Margaret Thatcher tributes today in Britain

LONDON (CNN) -- Prime Minister David Cameron is expected to lead tributes from lawmakers Wednesday to Margaret Thatcher, Britain's only female prime minister.

The lawmakers have been called back early from recess for the special parliamentary session.

Thatcher, who died Monday at age 87 from a stroke, led the Conservative Party from 1975 to 1990 and was prime minister for 11 years.

Opposition Labour Party leader Ed Miliband will also pay tribute to her at the special session, as will Deputy Prime Minister Nick Clegg.

While many lawmakers are expected to speak favorably of her achievements, some may be more critical in their assessments.

Thatcher was a highly polarizing leader, whose influence on British politics is still felt more than 20 years after she left office.

She earned the nickname the "Iron Lady" for her personal and political toughness in office.

The session in the House of Commons is expected to last several hours.

The House of Lords, where Thatcher served after she was ennobled to Baroness Thatcher of Kesteven following her departure from office, will hold a debate in her honor.

The last time both houses of parliament were recalled was during a recess in summer 2011, when London and other cities were rocked by riots and looting.

Divided opinion

A towering figure in postwar British and global politics, Thatcher is remembered in the world for her Cold War-era friendships with U.S. President Ronald Reagan and Soviet leader Mikhail Gorbachev, as well as her role in shaping Britain's place in Europe and the short, sharp war she waged with Argentina over the disputed Falkland Islands.

At home, she divides opinion. Many Britons blame her for creating soaring unemployment, when she reduced or eliminated many government subsidies to business and took on the unions.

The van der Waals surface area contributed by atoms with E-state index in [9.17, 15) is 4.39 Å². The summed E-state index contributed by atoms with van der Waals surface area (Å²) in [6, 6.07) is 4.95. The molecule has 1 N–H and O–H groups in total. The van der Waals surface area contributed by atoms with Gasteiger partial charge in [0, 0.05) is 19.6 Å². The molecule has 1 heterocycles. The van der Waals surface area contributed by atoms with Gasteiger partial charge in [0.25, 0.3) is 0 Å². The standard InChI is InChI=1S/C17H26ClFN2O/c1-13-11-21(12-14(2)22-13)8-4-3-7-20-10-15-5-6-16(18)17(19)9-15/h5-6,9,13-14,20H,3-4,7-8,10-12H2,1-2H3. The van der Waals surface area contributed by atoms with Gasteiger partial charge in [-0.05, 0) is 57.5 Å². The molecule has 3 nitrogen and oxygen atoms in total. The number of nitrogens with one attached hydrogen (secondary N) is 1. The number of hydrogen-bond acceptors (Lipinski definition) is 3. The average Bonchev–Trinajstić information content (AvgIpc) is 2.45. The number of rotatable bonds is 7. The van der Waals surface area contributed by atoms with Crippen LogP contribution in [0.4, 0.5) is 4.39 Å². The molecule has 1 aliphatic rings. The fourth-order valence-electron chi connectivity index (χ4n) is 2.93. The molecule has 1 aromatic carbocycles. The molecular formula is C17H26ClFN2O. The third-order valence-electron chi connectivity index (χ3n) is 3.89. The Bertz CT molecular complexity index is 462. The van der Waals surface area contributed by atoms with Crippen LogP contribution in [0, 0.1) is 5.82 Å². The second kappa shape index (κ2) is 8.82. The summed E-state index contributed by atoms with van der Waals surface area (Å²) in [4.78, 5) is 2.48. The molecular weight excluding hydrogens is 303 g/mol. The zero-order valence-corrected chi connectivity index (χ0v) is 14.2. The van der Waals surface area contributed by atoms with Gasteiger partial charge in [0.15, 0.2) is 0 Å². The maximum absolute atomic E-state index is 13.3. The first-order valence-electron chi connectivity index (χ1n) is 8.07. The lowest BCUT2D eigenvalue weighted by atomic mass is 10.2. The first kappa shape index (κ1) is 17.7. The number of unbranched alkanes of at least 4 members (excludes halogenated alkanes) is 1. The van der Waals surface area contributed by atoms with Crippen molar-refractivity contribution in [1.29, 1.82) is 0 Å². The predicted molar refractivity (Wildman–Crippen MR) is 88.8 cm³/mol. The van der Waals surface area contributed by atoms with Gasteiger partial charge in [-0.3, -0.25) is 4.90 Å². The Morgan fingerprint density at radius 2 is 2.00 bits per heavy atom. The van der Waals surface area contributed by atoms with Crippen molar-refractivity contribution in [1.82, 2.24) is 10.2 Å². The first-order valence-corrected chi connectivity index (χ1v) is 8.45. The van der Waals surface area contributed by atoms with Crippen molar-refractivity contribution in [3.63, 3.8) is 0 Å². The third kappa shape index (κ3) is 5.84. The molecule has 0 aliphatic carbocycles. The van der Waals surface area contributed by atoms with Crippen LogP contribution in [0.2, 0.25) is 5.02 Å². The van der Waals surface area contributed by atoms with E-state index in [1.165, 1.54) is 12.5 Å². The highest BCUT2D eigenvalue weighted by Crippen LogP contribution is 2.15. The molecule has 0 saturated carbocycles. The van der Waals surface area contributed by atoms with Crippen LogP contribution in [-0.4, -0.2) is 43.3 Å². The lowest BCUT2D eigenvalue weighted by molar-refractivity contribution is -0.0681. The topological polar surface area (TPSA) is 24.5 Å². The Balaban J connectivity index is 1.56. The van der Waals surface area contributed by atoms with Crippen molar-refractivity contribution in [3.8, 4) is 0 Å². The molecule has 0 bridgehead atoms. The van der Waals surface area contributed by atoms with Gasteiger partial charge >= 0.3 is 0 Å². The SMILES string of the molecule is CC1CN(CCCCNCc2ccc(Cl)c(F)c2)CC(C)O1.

Her battle with striking coal miners won her few friends in mining communities in northern England and Wales. But supporters believe the tough reforms she pushed through transformed the British economy and gave many working people new freedoms.

Preparations are already underway for a funeral to be held next Wednesday at St. Paul's Cathedral. With full military honors, it will rival those given to Diana, Princess of Wales and the Queen Mother.

Queen Elizabeth II, accompanied by husband Prince Philip, will be among the high-profile guests.

However, Prince William and his wife, Catherine, who's expecting their first child, will not attend the funeral, nor will Prince Harry, Prince Charles or his wife, Camilla, Buckingham Palace said.

The announcement that Thatcher would receive a "ceremonial" style funeral, one step down from the state funeral usually reserved for the monarch, has prompted heated debate in the United Kingdom.

While some supporters want her to be given a state funeral, others have questioned whether she merits a send-off on par with that of Diana's.

The service, which will be televised, will be followed by a private cremation, Cameron's office said Tuesday.

Crowds are expected to line the streets between the Palace of Westminster -- where her coffin will lie on the eve of the funeral -- and St. Paul's Cathedral.

On the day of the funeral, the coffin will travel by hearse from Westminster to a Royal Air Force chapel, where it will be transferred to a gun carriage drawn by the King's Troop Royal Artillery.

From there, it will be taken in procession to St. Paul's Cathedral along a route lined by servicemen and women from the army, Royal Navy and Royal Air Force.

Thatcher's family and friends will wait inside the cathedral with many who worked with her in government and elsewhere.

The funeral is being organized in line with the wishes of her family, Downing Street said. They include her twin children, Mark and Carol.

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